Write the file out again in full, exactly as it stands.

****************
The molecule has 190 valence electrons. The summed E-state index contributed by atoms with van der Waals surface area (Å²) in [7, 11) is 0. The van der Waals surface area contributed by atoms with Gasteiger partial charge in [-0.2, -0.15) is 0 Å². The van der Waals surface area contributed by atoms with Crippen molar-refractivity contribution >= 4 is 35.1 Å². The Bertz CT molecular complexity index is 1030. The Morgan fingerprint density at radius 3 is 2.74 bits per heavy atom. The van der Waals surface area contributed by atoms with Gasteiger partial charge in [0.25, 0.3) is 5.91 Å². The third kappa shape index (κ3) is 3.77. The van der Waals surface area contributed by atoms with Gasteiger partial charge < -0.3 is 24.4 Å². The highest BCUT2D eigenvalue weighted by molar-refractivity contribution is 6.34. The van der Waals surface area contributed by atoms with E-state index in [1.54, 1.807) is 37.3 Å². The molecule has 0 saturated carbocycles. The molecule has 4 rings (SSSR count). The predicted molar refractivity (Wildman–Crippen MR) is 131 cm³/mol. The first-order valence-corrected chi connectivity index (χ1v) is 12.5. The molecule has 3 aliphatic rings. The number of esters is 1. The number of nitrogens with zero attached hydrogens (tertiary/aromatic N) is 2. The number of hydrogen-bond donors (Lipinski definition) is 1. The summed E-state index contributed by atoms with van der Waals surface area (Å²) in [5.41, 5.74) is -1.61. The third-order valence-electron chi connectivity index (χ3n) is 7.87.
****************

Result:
The molecule has 190 valence electrons. The summed E-state index contributed by atoms with van der Waals surface area (Å²) in [7, 11) is 0. The van der Waals surface area contributed by atoms with Gasteiger partial charge in [-0.2, -0.15) is 0 Å². The van der Waals surface area contributed by atoms with Crippen molar-refractivity contribution >= 4 is 35.1 Å². The Bertz CT molecular complexity index is 1030. The Morgan fingerprint density at radius 3 is 2.74 bits per heavy atom. The van der Waals surface area contributed by atoms with Gasteiger partial charge in [0.25, 0.3) is 5.91 Å². The third kappa shape index (κ3) is 3.77. The van der Waals surface area contributed by atoms with Gasteiger partial charge < -0.3 is 24.4 Å². The highest BCUT2D eigenvalue weighted by molar-refractivity contribution is 6.34. The van der Waals surface area contributed by atoms with E-state index in [1.54, 1.807) is 37.3 Å². The molecule has 0 saturated carbocycles. The molecule has 4 rings (SSSR count). The predicted molar refractivity (Wildman–Crippen MR) is 131 cm³/mol. The first-order valence-corrected chi connectivity index (χ1v) is 12.5. The molecule has 3 aliphatic rings. The number of esters is 1. The number of nitrogens with zero attached hydrogens (tertiary/aromatic N) is 2. The number of hydrogen-bond donors (Lipinski definition) is 1. The summed E-state index contributed by atoms with van der Waals surface area (Å²) in [5.41, 5.74) is -1.61. The third-order valence-electron chi connectivity index (χ3n) is 7.87.